I believe in the domino effect; you know when one event causes a chain of similar events to occur. I became a strong believer of this after I crashed my parent’s car about a year ago, last winter.
I was home from school that day because it was a snow day; it had snowed overnight and was supposed to continue snowing throughout the day. My friend Craig and I were hanging out at my house when my mom came home during her lunch break. She had come home because she wanted to take my truck because the roads were getting bad. Before leaving however she made it a point to me and said to not take her car out no matter what, and that if I needed the car to wait for her to get back from work. I acknowledged and told her that I would wait till she got home from work.
Now I usually am not the type of person to completely disobey my mother, but I knew that she was probably exaggerating about the severity of the road conditions, like she always does. Craig and I were getting bored so I suggested we go somewhere and take out my mom’s car. At that moment I saw no harm in it, I was thinking that we’d both go out for a little, and then return the car before my mom even got home from work. Craig was not too keen of the idea but agreed in the end; I went to go get the spare key.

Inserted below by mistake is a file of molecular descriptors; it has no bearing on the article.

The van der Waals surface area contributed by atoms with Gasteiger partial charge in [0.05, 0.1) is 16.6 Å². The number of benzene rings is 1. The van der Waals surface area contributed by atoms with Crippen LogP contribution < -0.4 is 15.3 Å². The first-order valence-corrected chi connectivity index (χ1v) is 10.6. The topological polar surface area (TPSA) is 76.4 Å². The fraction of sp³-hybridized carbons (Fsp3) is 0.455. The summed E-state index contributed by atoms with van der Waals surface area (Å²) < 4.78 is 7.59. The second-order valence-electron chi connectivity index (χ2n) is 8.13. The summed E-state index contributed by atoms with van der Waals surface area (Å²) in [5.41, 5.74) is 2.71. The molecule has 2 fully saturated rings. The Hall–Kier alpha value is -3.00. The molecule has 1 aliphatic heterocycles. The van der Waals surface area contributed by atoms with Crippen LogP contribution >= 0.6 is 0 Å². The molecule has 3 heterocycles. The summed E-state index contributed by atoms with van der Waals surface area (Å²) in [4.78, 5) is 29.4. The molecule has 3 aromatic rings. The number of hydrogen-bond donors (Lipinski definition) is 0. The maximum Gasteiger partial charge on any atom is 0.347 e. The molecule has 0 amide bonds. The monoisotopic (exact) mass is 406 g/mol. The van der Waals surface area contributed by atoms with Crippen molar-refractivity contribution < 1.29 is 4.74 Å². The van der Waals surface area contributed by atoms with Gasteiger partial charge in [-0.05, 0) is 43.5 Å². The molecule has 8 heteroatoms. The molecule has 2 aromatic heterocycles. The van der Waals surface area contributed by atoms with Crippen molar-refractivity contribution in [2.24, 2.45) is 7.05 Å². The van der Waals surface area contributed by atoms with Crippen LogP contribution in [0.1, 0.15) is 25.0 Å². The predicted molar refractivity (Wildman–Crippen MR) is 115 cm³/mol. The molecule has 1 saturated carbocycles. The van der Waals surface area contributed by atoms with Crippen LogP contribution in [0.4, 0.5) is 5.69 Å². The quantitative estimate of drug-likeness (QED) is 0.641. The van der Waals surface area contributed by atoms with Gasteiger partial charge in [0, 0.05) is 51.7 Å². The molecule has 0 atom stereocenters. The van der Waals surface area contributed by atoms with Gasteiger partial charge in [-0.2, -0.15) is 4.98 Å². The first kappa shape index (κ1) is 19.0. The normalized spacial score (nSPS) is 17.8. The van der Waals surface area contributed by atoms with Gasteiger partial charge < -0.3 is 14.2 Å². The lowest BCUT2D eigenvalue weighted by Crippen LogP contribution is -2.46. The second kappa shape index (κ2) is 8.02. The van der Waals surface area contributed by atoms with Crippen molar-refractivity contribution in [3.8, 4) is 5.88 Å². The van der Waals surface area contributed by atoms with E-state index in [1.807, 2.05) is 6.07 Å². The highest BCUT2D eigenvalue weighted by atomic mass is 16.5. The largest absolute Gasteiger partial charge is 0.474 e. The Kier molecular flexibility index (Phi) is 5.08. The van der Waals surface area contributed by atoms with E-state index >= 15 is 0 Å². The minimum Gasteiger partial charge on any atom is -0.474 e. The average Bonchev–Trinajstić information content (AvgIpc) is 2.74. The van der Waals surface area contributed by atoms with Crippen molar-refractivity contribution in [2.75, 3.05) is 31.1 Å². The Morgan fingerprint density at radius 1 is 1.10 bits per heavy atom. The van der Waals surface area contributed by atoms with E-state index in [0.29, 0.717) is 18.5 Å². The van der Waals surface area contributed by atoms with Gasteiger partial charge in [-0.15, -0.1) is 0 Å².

The first place we went to was McDonalds. As I was driving I thought that my mom had exaggerated just as usual, and that the roads weren’t really all that bad; she had overreacted about the whole thing; I just wanted to get some food. Then as we were driving back towards my neighborhood I lost control of the car going too fast on a turn. The back wheels of the car lost traction and the rear end began to slide out. The car slid into the curb on the side of the road hitting the front right wheel first and then the rear right wheel.
At that point I was not worried about my well being, but was thinking about my well being after my parents found out what happened. Both Craig and I were fine, so I tried to move the car to the other side of the road. The car wouldn’t move because the front axle got completely twisted and three of the car’s four rims were ruined.
When I called my mom she was in shock. The first thing she asked me was if I was okay. Later on that night when I got home, my parents lectured me about what had happened. My mom told me that she didn’t take the spare key because she trusted me. That statement brought me to reality, and couldn’t possibly make me feel any guiltier. I knew that from that point on I would have to do everything possible to regain my parents’ trust.
I learned that the one event of taking out my mom’s car lead to a chain of similar events; I would have to regain my parent’s trust, was grounded for a month, and had to pay $7,000 for the damage done to the car using my money I had saved since freshman year of high school.
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